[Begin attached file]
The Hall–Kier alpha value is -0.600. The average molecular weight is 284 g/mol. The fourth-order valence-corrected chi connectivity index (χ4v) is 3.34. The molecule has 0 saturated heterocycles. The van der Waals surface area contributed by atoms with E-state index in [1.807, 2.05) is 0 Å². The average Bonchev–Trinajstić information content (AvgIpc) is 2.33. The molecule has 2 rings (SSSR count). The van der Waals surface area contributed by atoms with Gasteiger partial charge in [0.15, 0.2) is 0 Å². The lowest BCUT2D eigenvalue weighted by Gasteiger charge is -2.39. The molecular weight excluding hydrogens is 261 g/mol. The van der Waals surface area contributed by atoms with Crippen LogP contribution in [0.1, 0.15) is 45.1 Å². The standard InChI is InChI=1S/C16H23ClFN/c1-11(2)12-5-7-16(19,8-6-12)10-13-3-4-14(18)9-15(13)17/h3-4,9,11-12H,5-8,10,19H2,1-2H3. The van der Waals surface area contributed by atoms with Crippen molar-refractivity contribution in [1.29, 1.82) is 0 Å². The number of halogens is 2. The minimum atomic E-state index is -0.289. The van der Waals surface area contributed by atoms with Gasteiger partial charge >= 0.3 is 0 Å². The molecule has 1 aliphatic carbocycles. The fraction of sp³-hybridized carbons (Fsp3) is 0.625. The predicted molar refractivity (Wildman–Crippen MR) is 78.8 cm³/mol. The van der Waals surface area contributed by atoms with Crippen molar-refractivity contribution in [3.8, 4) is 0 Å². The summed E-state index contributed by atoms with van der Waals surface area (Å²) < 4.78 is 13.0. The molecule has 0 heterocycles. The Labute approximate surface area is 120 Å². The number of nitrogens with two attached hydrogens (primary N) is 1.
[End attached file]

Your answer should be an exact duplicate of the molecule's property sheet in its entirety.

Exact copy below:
The Hall–Kier alpha value is -0.600. The average molecular weight is 284 g/mol. The fourth-order valence-corrected chi connectivity index (χ4v) is 3.34. The molecule has 0 saturated heterocycles. The van der Waals surface area contributed by atoms with E-state index in [1.807, 2.05) is 0 Å². The average Bonchev–Trinajstić information content (AvgIpc) is 2.33. The molecule has 2 rings (SSSR count). The van der Waals surface area contributed by atoms with Gasteiger partial charge in [0.15, 0.2) is 0 Å². The lowest BCUT2D eigenvalue weighted by Gasteiger charge is -2.39. The molecular weight excluding hydrogens is 261 g/mol. The van der Waals surface area contributed by atoms with Crippen LogP contribution in [0.1, 0.15) is 45.1 Å². The standard InChI is InChI=1S/C16H23ClFN/c1-11(2)12-5-7-16(19,8-6-12)10-13-3-4-14(18)9-15(13)17/h3-4,9,11-12H,5-8,10,19H2,1-2H3. The van der Waals surface area contributed by atoms with Crippen molar-refractivity contribution in [1.29, 1.82) is 0 Å². The number of halogens is 2. The minimum atomic E-state index is -0.289. The van der Waals surface area contributed by atoms with Gasteiger partial charge >= 0.3 is 0 Å². The molecule has 1 aliphatic carbocycles. The fraction of sp³-hybridized carbons (Fsp3) is 0.625. The predicted molar refractivity (Wildman–Crippen MR) is 78.8 cm³/mol. The van der Waals surface area contributed by atoms with Crippen molar-refractivity contribution in [3.8, 4) is 0 Å². The summed E-state index contributed by atoms with van der Waals surface area (Å²) < 4.78 is 13.0. The molecule has 0 heterocycles. The Labute approximate surface area is 120 Å². The number of nitrogens with two attached hydrogens (primary N) is 1.